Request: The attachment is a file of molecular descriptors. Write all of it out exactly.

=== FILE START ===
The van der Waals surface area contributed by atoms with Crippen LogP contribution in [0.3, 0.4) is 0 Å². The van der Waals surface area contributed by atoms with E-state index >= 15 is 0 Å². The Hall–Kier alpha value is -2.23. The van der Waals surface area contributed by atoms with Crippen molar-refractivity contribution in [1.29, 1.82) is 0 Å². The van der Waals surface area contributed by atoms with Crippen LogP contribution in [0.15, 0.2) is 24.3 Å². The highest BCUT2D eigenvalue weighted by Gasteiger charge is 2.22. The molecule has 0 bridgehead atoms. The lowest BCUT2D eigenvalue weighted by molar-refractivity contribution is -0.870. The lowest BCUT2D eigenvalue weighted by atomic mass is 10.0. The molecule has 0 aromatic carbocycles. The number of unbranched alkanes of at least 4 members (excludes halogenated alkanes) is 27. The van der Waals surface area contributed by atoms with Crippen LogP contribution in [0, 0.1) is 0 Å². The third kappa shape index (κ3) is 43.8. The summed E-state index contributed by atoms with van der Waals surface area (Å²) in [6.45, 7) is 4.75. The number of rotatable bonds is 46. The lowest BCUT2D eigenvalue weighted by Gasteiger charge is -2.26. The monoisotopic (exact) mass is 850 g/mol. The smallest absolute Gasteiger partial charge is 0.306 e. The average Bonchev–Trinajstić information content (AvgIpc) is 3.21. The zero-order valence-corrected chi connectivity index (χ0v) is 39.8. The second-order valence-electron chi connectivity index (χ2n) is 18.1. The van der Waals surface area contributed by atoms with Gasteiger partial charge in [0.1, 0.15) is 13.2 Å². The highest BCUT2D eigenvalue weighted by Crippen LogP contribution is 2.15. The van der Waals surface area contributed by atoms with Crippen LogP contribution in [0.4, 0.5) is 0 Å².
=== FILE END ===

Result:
The van der Waals surface area contributed by atoms with Crippen LogP contribution in [0.3, 0.4) is 0 Å². The van der Waals surface area contributed by atoms with E-state index >= 15 is 0 Å². The Hall–Kier alpha value is -2.23. The van der Waals surface area contributed by atoms with Crippen molar-refractivity contribution in [1.29, 1.82) is 0 Å². The van der Waals surface area contributed by atoms with Crippen LogP contribution in [0.15, 0.2) is 24.3 Å². The highest BCUT2D eigenvalue weighted by Gasteiger charge is 2.22. The molecule has 0 bridgehead atoms. The lowest BCUT2D eigenvalue weighted by molar-refractivity contribution is -0.870. The lowest BCUT2D eigenvalue weighted by atomic mass is 10.0. The molecule has 0 aromatic carbocycles. The number of unbranched alkanes of at least 4 members (excludes halogenated alkanes) is 27. The van der Waals surface area contributed by atoms with Crippen LogP contribution in [0, 0.1) is 0 Å². The third kappa shape index (κ3) is 43.8. The summed E-state index contributed by atoms with van der Waals surface area (Å²) in [6.45, 7) is 4.75. The number of rotatable bonds is 46. The lowest BCUT2D eigenvalue weighted by Gasteiger charge is -2.26. The monoisotopic (exact) mass is 850 g/mol. The smallest absolute Gasteiger partial charge is 0.306 e. The average Bonchev–Trinajstić information content (AvgIpc) is 3.21. The zero-order valence-corrected chi connectivity index (χ0v) is 39.8. The second-order valence-electron chi connectivity index (χ2n) is 18.1. The van der Waals surface area contributed by atoms with Gasteiger partial charge in [0.1, 0.15) is 13.2 Å². The highest BCUT2D eigenvalue weighted by Crippen LogP contribution is 2.15. The van der Waals surface area contributed by atoms with Crippen LogP contribution in [0.4, 0.5) is 0 Å².